Doc: Now the new show, Shooter, sounds really interesting. I haven’t seen the original movie [based on the book Point of Impact by Stephen Hunter],but I do know about the plot…obviously the TV series would have to diverge a bit from that…

Eddie: The pilot episode is basically the whole movie. It follows it pretty closely. Omar Epps plays a guy Bobby Lee Swagger [the main character, played by Ryan Phillippe in the series, and Mark Walhberg in the original movie) knew from when they were deployed as Marines. Swagger is a Marine Corps sniper – they say the deadliest sniper in Marine history. He comes back to the States and Omar Epps’ character contacts him to help stop an assassination plot. I am also a former Marine sniper who now works for the CIA under Epps’ character. I really can’t tell you much else about it or it will spoil it. But once again I’m playing a United States Marine. Pretty cool man, I dig it. I get to flat top my hair. I don’t like putting a bunch of dippety-doo – I don’t like dealing with my hair. You get a flat top…you’re done. And again, I think there are worse things to play than somebody from the Marine Corps.
Mark Wahlberg producing, [Lorenzo] di Bonaventura also producing, Ryan Phillippe’s playing the Bobby Lee Swagger character. It’s going to be good.

Doc: It sounds as if it is like The Fugitive, but perhaps more action oriented?

Eddie: Yes. If you’ve seen the movie I’m not giving anything away, but [Swagger] gets framed, and they try and kill him but he lives. Now they are all out to try get him before he can expose the whole operation. If it gets exposed it could go all the way up the ladder. And my character fits in there somewhere.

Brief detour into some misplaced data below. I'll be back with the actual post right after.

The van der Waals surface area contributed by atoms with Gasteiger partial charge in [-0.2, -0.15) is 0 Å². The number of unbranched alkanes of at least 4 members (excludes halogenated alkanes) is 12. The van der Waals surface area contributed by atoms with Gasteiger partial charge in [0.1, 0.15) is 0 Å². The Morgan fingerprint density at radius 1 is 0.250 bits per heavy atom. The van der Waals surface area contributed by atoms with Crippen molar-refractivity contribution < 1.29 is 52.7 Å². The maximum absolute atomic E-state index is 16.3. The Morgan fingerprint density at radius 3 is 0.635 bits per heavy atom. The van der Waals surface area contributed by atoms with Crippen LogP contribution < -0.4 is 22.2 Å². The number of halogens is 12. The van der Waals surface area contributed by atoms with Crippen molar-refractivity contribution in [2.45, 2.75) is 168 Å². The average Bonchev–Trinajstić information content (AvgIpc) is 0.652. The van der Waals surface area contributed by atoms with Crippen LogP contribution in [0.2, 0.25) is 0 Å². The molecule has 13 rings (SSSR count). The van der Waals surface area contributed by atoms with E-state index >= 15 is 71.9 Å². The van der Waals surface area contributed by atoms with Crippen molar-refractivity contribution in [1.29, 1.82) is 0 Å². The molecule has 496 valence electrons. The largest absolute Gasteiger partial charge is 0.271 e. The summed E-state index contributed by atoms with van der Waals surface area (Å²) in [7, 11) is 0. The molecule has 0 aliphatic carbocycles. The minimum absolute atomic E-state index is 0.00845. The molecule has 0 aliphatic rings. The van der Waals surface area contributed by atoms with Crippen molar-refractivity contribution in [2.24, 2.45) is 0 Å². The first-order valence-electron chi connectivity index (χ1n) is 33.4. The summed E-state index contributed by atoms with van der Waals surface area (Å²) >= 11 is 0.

Doc: Are they going to wait until Fall to air?

Eddie: I don’t know – I hear it may go in July.

Doc: When do you go into full production?

Eddie: April 24th

Doc: Nice break before that, then busy work.

Eddie: Dude, I’ve been on a two year break…luckily, this shoots in Santa Clarita, which is about 45 minutes from here.

Doc: So you’ll be able to stay home…

Eddie: …see the wife and kids.

Doc: No cross country commute.

Eddie: No, that was brutal. I’ve got a buddy of mine who’s working on the new Oprah Winfrey show, acting in it, and he’s starting to go through the same thing right now. I just said, Dude, Skype. When you get home turn it on, and leave it on. That’s what we did, just so I could hear the sounds of the house.

Doc: And it was tough because your kids were younger then.

Eddie: Yeah. Every once in a while I’d look over and go, “Hey, get down! Get off the counter!”

Doc: “I see what you’re doing, stop it!” “How’d he see that?”

Eddie: Yeah. I miss Warehouse man…

Doc: It was so much fun…it was fun to be on the set. “This is Artie’s office! It’s really his office!” It wasn’t like a set I expected to see. It was like a real place.

Eddie: I used to take my lunches there. I’d get my lunch and go to Artie’s office because it was so comfortable. That was my first series that went past a year. I became comfortable, grew accustomed to my cast mates, and learned what it’s all about to have to say goodbye to all those people, say goodbye to the character – but I still get to go and do conventions – that’s cool.

Doc: When you and Artie – oops, Saul – were up in Rhode Island we were there, just seeing you two together again, the way you were talking…it was just let you two talk, forget having and form to it, just let you to go and it was just enjoyable to watch.

Eddie: Thanks man, well I love Saul, he’s just a good dude…

Doc: He was wild…I asked him some silly question, and he looked at me and said, “What are you, high?!?” just like you’d expect Artie to say.

I think we all miss Warehouse 13 and Pete, Artie, Myka, Claudia and Jinksy still.

Thanks Eddie…and everyone tune in to Supergirl Monday at 8/7c on CBS and check out if Eddie is a bad guy, or had a side of good we will see later on…